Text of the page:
We arrived at the base camp that afternoon and were soon picked up by Adam and two local men in a high powered speed boat. A change of plan had made this the village sports day and we had just missed it. The others had all been in Igdlorssuit for a day or so and had seen the formal opening of the new school that morning, during which ceremony it was named in honour of Harold Drever, long-time friend of the village. We were still in time for the big dance that night, though, and it was quite an affair. A small tape recorder provided most of the music and things really livened up when the boys tried to introduce the Greenlanders to Scottish Country Dancing.

A couple of days later our plans went awry again when only three could get transportation to Umanak to see the annual long-distance kayak race, originally organized by Professor Drever himself. Phil, Dave and Adam went along and watched as a man from our village carried off first prize, much to everyone’s pleasure. They were also impressed by the kayak-rolling demonstration held the next morning before their return to Igdlorssuit.

John kayaked solo 10 miles to Upernivik Island for a couple of days to finish off his glaciological studies. Dave, Phil, Peter and Colin went north to the Svartenhuk Peninsula for a few days of unsuccessful salmon fishing. Adam and I just idled the time away dining on seal steaks, and I developed the habit of staying up to see the sunrise (about 3 a.m.) and then sleeping till noon. They were lazy days. I even took a short swim in the ocean one sunny afternoon; it was bracing.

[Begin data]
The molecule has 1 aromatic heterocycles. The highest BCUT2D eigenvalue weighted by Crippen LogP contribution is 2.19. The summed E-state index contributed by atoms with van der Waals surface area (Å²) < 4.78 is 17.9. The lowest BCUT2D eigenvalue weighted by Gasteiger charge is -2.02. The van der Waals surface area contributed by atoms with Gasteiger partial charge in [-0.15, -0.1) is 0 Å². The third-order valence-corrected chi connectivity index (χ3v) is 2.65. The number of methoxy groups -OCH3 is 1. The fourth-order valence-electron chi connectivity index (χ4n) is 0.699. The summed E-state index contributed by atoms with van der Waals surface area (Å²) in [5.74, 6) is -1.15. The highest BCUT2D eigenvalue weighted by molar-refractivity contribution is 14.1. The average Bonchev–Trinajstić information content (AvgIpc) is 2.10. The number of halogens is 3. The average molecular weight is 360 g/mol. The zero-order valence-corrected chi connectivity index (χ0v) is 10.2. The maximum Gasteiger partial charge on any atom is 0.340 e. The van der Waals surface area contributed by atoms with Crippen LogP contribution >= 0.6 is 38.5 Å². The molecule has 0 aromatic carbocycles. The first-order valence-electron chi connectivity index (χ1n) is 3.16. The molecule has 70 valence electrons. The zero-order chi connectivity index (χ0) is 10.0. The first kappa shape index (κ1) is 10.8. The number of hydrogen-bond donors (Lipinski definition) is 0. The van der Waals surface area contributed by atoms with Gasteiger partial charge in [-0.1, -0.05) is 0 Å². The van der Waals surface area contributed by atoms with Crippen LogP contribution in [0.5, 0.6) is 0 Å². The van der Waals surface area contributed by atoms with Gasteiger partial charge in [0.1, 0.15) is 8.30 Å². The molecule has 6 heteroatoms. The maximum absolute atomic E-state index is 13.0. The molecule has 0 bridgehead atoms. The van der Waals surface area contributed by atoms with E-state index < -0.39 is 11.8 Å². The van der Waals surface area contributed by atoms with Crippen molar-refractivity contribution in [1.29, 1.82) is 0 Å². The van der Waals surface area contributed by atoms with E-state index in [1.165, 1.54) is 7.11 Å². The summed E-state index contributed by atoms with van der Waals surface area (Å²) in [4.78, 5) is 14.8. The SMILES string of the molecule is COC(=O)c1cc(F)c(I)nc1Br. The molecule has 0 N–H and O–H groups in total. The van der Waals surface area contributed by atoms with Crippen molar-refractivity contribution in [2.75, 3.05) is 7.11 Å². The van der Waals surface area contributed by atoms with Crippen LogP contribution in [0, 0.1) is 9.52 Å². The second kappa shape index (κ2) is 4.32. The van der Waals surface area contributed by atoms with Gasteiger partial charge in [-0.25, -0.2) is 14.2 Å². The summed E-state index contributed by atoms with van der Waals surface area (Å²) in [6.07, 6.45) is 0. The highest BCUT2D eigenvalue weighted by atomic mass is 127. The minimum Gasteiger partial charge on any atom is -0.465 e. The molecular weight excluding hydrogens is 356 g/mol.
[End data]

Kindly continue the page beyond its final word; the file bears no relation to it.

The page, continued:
Our summer was nearly over but the news which reached us of a strike, which was grounding the helicopter service, gave us time for a one night camping trip, by boat, on the other side of Ubekendt Island.

The homeward journey is another long chapter in itself, and the earliest of us to arrive in Britain were five days late. The ship on which we left Umanak was followed for miles by an escort of power boats full of high-spirited Greenlanders whistling, yelling and firing dozens of rifle shots into the sea while all the girls on board were waving madly and casting paper handkerchiefs over the side. I think the boats are sufficiently infrequent that they all get a dramatic send-off, or maybe a lot of young people were going to the south and to Denmark to school. In any case, it seemed as if the Arctic were bidding us goodbye, and our long-to-be-remembered departure was made even moreso by sailing into one of the reddest, most beautiful sunsets I have ever seen….
I counted five stars that night.

Sandy Briggs
1977 (somewhat re-edited in 2006)

A glossary of terms
arête – a sharp ridge of snow or rock
belay stance – the place where a climber ties to a firm anchor on a climb in order to safeguard him/herself and others in a roped group
bergshrund – the crevasse that separates a glacier proper from the higher permanent snowfields which feed it.
cagoule – long nylon waterproof windbreaker
chimney – a very narrow gully or a wide crack big enough to get inside to climb
crampons – steel spiked frames strapped to boots for climbing ice and hard snow
exposed – used to describe places below which the drop is steep and long.
gendarme – a rock pinnacle on a ridge.
icefall – where a glacier falls steeply creating crevasses and pinnacles of ice.
moraine – accumulation of rocks carried down by a glacier.
névé – permanent snow at the head of a glacier.
pitch – section of climbing between two belay stances, a rope-length.
piton – a metal peg hammered into a rock crack for a belay.
qaqa – Greenlandic word for mountain.
to “rope up” – to tie onto the climbing safety rope
traverse – to move along on a more or less horizontal line, usually around an obstacle.